This year has started off in a big way for Abel Tesfaye – better known by his professional moniker The Weeknd – with the recording artist appearing in the critically acclaimed film Uncut Gems. The Safdie Brothers-helmed thriller features The Weeknd as himself in a surrealist look at the 2012 gambling underground with a private performance by then-rising star Tesfaye.

Noted for its dark, oft-psychedelic imagery and feverish tone, Uncut Gems’ influence on The Weeknd’s subsequent album After Hours is undeniable. The album artwork and surrounding promotion – including two music videos and a short film – present Tesfaye as bruised, bandaged and bloodied with the short film studying the rhetoric of violence and the apparent boiling point of social performance.

Nevertheless, The Weeknd is a music artist, and the aforementioned brooding imagery bleeds into both the lyricism and instrumentation of After Hours in its entirety.

The album follows up Tesfaye’s 2016 Grammy-winning Starboy with the two feature-lengths bisected by a 2018 EP titled My Dear Melancholy. Starboy fixates on electro-pop sensationalism with its tracklist including collaborations with music moguls Daft PunkFuture, Kendrick Lamar, and Lana Del Rey plus production credits to electronic heavyweights such as Diplo and Cashmere Cat.

After Hours, however, borrows more heavily from the glowering gloom of the artist’s more recent EP with Tesfaye dropping precursory commentary on social media in saying, “Tonight we start a new brain melting psychotic chapter! Let’s go!”

Starting with the swirling, atmospheric track “Alone Again,” The Weeknd exchanges the lamentation of his previous release for ideals of self-reflection. While appearing externally to reflect the love-lost narrative of My Dear Melancholy, the song builds musically to bass-blaring cry for help that details the reclaiming grasp of addiction.

Flowing seamlessly into the subsequent track “Too Late,” the album establishes a sequential narrative firmly with the thick, dark tones of “Alone Again.” Scattered beneath arpeggiating synths is an active beat that is rigid in pace but fluid in its exchanging of trap- and bass-beat percussion.

“Hardest To Love” is a bold, exposing feature that masquerades as a lo-fi pop soundscape before shifting the musical onus to an ironically electrified shuffle beat. Engaging with a drum ‘n’ bass style beat scarcely found in mainstream pop music, the track is a painfully reflective piece putting the romantic withholding of past partners on Tesfaye himself.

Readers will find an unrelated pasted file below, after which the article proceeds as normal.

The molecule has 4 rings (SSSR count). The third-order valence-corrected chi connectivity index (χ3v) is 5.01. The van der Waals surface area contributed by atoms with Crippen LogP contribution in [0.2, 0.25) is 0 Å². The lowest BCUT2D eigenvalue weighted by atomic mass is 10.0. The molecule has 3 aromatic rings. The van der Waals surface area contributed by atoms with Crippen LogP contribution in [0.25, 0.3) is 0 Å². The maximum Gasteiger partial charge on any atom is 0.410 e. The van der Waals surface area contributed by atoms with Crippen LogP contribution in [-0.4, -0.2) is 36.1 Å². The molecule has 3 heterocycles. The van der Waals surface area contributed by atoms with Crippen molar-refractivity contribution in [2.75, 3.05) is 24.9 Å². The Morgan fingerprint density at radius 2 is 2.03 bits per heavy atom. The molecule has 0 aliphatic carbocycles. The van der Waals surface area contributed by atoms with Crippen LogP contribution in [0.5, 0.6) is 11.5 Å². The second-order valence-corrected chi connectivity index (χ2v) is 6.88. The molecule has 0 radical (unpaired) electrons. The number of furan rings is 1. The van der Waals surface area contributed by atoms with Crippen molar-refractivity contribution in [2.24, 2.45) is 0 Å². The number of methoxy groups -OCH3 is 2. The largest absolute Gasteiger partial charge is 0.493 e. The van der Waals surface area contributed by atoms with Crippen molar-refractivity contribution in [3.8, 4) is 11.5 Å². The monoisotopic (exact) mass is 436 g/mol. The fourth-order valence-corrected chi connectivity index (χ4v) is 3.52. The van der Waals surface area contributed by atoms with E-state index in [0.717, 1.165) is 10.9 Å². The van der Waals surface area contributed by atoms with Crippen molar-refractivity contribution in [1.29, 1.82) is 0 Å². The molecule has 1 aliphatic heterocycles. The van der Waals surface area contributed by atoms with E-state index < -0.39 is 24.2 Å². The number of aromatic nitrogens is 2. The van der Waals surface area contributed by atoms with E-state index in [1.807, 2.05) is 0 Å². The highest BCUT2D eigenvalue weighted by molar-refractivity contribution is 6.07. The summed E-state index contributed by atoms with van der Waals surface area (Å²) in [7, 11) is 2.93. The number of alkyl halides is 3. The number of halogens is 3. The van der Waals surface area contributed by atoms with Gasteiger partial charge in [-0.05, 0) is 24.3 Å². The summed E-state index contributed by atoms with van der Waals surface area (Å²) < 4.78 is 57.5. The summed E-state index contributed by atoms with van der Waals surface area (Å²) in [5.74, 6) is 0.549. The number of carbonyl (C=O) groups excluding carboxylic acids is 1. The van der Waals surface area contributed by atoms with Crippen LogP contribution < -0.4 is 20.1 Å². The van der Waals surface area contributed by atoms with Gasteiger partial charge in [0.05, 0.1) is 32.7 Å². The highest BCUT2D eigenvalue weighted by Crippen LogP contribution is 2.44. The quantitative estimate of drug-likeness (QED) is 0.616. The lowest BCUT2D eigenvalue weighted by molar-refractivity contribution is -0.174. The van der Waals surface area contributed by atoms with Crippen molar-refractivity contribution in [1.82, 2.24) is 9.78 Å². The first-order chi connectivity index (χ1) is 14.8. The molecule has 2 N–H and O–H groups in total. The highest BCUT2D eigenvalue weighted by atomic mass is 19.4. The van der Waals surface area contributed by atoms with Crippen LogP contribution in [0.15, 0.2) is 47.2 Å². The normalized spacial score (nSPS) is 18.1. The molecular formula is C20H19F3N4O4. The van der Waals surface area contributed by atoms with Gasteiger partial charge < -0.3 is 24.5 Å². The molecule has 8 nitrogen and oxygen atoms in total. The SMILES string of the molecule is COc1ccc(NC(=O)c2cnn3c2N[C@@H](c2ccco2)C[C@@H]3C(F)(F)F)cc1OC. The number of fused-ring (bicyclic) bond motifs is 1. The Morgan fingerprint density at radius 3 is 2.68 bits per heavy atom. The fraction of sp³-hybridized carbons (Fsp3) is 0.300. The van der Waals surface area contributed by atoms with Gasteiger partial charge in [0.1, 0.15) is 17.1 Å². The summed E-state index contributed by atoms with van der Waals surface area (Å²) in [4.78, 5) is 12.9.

Drifting delicately out of the explosively percussive predecessor is “Scared To Live,” perhaps the most pop-traditionalist song on the album. Delivering on the lo-fi foundation of “Hardest To Love,” the soft ballad chugs along on soft, wavering chords and a steadfast, slap-back snare.

Departing immediately from traditional tones is the hypnagogic-blended tune “Snowchild.” Laden with drug-imagery, the song contrasts escapism with the necessary escape from drug abuse through syncopated vocals and witty lyricism. The narrative is sustained by a dissociated trap beat pushing off an ambient psychedelia beat that is nevertheless interactive with the diction.

The next track, “Escape From LA”, is inherently recessive in the narrative content, but it explores a fascinating interpretation of neo-soul instrumentation backed by high-profile hip-hop producer Metro Boomin. Spinning in ethereal vocal layers and sporadically cascading harps, the song quite literally drops the beat in favor of a synth-soundscape outro wrought with tension beneath its sublimity.

Halfway through the tracklisting is the emphatic lead single “Heartless” with contributions again from Metro Boomin. With name drops of the producer, the track is in tune with more mainstream productions merging wistful piano with bubbling bass sounds that boil over on the bouncy hook.